Review: 'Revelation' has a field day with the apocalypse

Armageddon arrives amid unrepentant lunacy in "Revelation" at the Lillian Theatre. Samuel Brett Williams' pitch-black apocalyptic comedy isn't quite cohesive structurally, but it's a breakneck, often uproarious trek through hell on Earth.

We open on a post-coital couple under the covers of the bed on designer Jeffrey Eisenmann's fragmented set. Enter a frenzied young man: "Jesus is HERE!" This herald of the end times is Brandon (Marco Naggar, atop his game), neighbor and one-time squeeze of the room's tenant, medical resident Rebecca (a funny, febrile Zibby Allen).


Lapsed fundamentalist Brandon, who uses initials for X-rated words, warns Rebecca and Dan (Micah Cohen) to escape New York. They demur until they look outside, and Peter Bayne's soundtrack leaps into hilariously cataclysmic focus.

So, to the streets, where Dan caterwauls offstage, subsumed by unseen hellfire. After the seeming cop (Carolina Espiro) who ends his shrieking misery robs them, Brandon and Rebecca flee to Arkansas. Seems Brandon's evangelist father (Tony Gatto, aptly Falwell-esque) prophesied that New Jerusalem would materialize there. Further description risks cranial meltdown.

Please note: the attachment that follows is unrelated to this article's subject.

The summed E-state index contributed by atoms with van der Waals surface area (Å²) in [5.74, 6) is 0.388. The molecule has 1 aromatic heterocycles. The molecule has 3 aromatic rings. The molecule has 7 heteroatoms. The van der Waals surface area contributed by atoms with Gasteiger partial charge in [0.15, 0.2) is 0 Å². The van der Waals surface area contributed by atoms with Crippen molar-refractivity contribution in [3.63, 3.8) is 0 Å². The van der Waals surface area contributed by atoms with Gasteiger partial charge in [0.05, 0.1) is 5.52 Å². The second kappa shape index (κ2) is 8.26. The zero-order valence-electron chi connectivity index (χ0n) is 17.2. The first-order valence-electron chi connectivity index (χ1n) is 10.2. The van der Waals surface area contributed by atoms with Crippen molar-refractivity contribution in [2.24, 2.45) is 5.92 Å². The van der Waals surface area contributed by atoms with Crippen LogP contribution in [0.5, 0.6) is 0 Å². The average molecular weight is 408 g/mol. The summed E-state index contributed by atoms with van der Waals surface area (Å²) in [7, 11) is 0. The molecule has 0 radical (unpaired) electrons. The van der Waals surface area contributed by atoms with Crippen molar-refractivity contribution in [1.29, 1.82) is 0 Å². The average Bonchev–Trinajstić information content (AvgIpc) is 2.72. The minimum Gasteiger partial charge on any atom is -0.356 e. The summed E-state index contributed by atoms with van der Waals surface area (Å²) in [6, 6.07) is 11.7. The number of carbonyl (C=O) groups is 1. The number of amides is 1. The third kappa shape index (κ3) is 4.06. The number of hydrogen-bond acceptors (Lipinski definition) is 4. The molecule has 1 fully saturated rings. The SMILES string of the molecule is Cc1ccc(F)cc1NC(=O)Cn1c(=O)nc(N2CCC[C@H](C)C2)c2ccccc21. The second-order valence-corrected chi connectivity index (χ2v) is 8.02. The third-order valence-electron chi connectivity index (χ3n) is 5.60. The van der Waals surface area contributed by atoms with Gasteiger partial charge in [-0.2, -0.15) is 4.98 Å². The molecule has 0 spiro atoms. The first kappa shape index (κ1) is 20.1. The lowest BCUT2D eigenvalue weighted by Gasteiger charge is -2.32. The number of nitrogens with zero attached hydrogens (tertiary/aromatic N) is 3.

Director Lindsay Allbaugh has a field day, launching a fearless cast (with alternates) around the venue with unabashed wit. Her resourceful designers, who include Corwin Evans (projections), Michael Mullen (costumes) and Matt Richter (lighting), support the Christopher Durang-meets-Terry Gilliam ambience. Naggar and Allen display a sour-sweet chemistry easily worth the admission.

Larvell Hood’s pervy Hudson ferryman, Patrick Pankhurst and Chloe Peterson’s literally scabrous survivors and Cohen and Etienne Eckert’s gonzo cultists are other standouts. Williams’ promising script needs a rethink.

The sketch-show contours permit tonal imbalance between twisted and sober, many zingers more sitcom than savage. Agnostics and/or "Robot Chicken" devotees shouldn't let that deter them.


"Revelation," Elephant Stages' Lillian Theatre, 1076 Lillian Way, Hollywood. 8 p.m. Fridays and Saturdays, 7 p.m. Sundays. Ends Aug. 25. $25,$35. (855) 655-6743 or Running time: 1 hour, 20 minutes.